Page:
ALQ September 2022 Judical Review

Issue: September 2022

Judicial Review 

Supreme Court dismisses challenge to Gaming Machine Threshold decision

Access the decision: Tourist Accommodation Pty Ltd v Independent Liquor and Gaming Authority [2022] NSWSC 1277

The plaintiff had applied for an increase in the 'gaming machine threshold' of a hotel (pursuant to s. 34 of the Gaming and Liquor Administration Act 2007 (the GM Act)) and the approval of its 'Class 1 Local Impact Assessment' accompanying the threshold increase application (as required in the circumstances set out in s. 35 of the GM Act). The defendant Authority refused both applications.

The plaintiff sought judicial review of both decisions on the grounds that the Authority had: misconstrued evidence; denied the plaintiff natural justice; and misconstrued the powers conferred by s. 36(3) of the GM Act and having regard to irrelevant considerations.

Acting Justice Griffiths held that: 

1. The Authority did not err in failing to have regard to a statement in a letter sent by the plaintiff regarding monetary contributions because it was either privileged, primarily directed to ongoing NCAT proceedings, or not a clear expression of an intent to make a contribution pursuant to the guidelines. The Authority was not required to disclose a precise monetary contribution prior to making a decision nor make a precise contribution a condition of approval.

2. The Authority complied with its procedural fairness obligations by providing a copy of the relevant report and inviting the plaintiff to comment.

3. The Authority did not misconstrue its powers. The plaintiff's submission produced an unduly narrow construction of 'otherwise appropriate' in s. 36(3)(e) of the GM Act. The proposed factual foundation of the irrelevant considerations submission was also rejected. His Honour also held that the Authority had not played an inappropriate part in the proceeding, noting that this part was confined by primarily 'assisting the Court on points of legal principle', providing limited evidence, not cross-examining and having independent counsel.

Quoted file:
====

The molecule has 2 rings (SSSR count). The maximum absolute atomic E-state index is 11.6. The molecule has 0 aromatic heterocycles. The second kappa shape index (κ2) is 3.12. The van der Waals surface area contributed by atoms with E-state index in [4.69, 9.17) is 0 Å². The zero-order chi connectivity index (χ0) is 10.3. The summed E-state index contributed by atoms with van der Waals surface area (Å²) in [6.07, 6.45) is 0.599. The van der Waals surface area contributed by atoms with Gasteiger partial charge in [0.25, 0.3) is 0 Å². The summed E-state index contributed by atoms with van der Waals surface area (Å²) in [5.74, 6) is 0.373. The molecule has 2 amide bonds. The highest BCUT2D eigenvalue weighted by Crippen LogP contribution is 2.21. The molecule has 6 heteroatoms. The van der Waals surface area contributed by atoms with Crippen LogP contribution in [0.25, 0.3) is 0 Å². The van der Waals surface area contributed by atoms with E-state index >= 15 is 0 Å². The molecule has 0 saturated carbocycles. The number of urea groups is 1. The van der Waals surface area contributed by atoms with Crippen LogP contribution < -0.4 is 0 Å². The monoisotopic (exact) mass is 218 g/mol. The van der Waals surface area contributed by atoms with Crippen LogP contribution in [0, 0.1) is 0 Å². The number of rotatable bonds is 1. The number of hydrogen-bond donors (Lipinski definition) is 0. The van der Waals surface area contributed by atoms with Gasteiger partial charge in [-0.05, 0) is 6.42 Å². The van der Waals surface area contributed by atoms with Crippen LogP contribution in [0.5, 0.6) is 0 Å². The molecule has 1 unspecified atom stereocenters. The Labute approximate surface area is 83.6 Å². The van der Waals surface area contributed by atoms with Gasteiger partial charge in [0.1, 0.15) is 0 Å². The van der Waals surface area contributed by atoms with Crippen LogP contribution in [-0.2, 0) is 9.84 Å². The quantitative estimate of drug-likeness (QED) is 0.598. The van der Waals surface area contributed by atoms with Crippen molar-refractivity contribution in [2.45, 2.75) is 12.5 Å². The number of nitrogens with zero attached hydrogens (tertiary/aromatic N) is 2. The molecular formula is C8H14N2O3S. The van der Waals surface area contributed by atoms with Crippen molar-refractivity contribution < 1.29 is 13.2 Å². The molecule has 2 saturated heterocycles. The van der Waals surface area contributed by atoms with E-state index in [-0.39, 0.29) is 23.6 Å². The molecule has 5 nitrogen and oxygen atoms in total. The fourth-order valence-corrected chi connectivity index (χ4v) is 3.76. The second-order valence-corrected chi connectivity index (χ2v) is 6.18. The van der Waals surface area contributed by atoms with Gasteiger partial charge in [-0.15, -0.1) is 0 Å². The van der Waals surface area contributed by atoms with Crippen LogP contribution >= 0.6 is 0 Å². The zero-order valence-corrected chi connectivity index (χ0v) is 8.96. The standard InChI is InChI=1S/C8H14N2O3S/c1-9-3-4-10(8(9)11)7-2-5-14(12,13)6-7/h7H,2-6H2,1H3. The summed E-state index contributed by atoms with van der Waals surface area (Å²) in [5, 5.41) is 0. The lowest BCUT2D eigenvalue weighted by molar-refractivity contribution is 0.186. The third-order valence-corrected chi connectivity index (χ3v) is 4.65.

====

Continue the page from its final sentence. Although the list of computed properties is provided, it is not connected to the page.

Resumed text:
Supreme Court consider the meaning of 'association' in terrorism related parole proceedings under the CAS Act

Access the decision: Almeddine v State Parole Authority and Attorney-General of NSW [2022] NSWSC 726

The plaintiff sought judicial review of the State Parole Authority's (the Authority's) decision to refuse him parole under Part 6, Division 3A of the Crimes (Administration of Sentences) Act 1999. In determining that Mr Alameddine was a 'terrorism related offender' and that Division 3A was therefore applicable, the Authority found that Mr Alameddine had 'associated' with persons who had advocated support for terrorist acts or violent extremism within the meaning of s. 159B(1)(e).

The plaintiff contended that s. 159B(1)(e) was not engaged unless it was established that the offender in question knew of the activities of the person with whom he or she had an association (the knowledge requirement) and shared a common purpose or interest, in respect of such activities, with the person with whom he or she had that association (the common purpose requirement) and that the Authority had failed to properly address the common purpose requirement in making its decision to refuse parole. The Attorney General submitted that such a construction was contrary to the ordinary meaning of the word 'association', the context of the provision and the legislative purpose of Division 3A.

The Court rejected the construction advanced by the plaintiff, noting that there was nothing in the ordinary meaning of 'association' which necessarily implies a common purpose. Furthermore, the context and purpose of the provision were considered to support a broad interpretation.

Other decisions in this issue

Last updated:

22 Dec 2022

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